Agricultural interests such as Fonterra and Federated Farmers are wary that the measures go too far, while conservation and environmental groups including Greenpeace say they don't go far enough.
Trade policy as a climate change tool
Climate change will again be a focus for Ardern on Thursday, when she will announce a trade agreement to remove tariffs on climate change-related goods and services, such as inputs into renewable energy.
It will also implore nations to use trade policy to restrict fossil fuel subsidies, and Ardern hopes the initiative will trigger further action in the World Trade Organisation.
"That's obviously an area where we have pushed and pushed within the WTO but we haven't had an instrument around it.
"We are actively trying to pursue a climate change-trade tool that removes barriers to trading in goods and services that will benefit from addressing climate change mitigation and adaptation.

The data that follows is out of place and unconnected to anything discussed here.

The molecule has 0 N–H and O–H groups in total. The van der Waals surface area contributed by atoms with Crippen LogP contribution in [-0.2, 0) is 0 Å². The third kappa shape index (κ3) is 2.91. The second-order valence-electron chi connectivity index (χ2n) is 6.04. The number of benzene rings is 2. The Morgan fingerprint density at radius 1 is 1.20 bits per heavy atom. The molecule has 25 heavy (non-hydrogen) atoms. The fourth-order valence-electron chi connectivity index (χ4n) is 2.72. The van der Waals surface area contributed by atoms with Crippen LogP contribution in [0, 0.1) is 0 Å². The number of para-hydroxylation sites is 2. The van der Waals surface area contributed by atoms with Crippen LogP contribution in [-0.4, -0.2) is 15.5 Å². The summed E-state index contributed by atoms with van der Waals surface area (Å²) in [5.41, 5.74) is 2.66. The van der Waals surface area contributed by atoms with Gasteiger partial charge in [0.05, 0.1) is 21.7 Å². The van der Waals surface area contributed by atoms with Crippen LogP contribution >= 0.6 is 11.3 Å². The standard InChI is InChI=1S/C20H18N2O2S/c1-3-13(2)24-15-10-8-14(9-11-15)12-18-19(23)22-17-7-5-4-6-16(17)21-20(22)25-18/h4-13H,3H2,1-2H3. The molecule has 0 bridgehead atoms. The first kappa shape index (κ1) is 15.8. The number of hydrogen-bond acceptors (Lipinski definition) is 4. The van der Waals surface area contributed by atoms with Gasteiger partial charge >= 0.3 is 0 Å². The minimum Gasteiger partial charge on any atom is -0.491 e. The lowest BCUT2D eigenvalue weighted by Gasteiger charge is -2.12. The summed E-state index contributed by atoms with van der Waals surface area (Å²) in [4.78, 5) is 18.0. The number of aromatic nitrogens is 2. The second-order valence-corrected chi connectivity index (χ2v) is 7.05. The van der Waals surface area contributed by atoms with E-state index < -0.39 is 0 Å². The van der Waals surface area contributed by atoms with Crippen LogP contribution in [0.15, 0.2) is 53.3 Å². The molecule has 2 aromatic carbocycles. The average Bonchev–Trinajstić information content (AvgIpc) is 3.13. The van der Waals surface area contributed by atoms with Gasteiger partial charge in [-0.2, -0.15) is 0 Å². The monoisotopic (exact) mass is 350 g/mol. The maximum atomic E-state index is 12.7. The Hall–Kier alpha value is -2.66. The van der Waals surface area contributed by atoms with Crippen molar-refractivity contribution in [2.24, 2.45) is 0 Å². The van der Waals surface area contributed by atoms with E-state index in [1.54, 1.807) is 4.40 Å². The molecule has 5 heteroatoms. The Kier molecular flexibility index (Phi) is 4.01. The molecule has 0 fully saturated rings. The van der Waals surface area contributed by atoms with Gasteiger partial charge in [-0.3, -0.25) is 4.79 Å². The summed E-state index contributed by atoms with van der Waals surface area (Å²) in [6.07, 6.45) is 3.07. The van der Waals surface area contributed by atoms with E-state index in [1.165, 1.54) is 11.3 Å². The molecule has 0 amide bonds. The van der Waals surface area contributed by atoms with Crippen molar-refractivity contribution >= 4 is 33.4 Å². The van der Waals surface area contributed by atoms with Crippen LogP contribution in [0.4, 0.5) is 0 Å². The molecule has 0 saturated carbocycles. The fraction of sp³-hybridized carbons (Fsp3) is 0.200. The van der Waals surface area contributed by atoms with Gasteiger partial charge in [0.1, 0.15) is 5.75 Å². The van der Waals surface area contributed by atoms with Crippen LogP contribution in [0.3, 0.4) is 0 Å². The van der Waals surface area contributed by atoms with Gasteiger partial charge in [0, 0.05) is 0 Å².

"It's climate change-related technology being tariff-free, basically, so creating an instrument that countries sign up to that will see the free movement of those goods around the world and, at the same time, placing expectations on the removal of fossil fuel subsidies within the agreement."
It follows a ministerial statement, signed by Trade Minister David Parker along with 11 other WTO members, in December 2017 that called on the WTO to phase out fossil fuel subsidies.
Parker said at the time that removing fossil fuel subsidies for consumption alone could reduce global emissions by 6 to 8 per cent by 2050.
Ardern also used her address to Apec in Vietnam in 2017 to push the issue.
"Every year governments spend US$500 billion to subsidise fossil fuels, four times the amount we spend on renewable energy," she told Apec.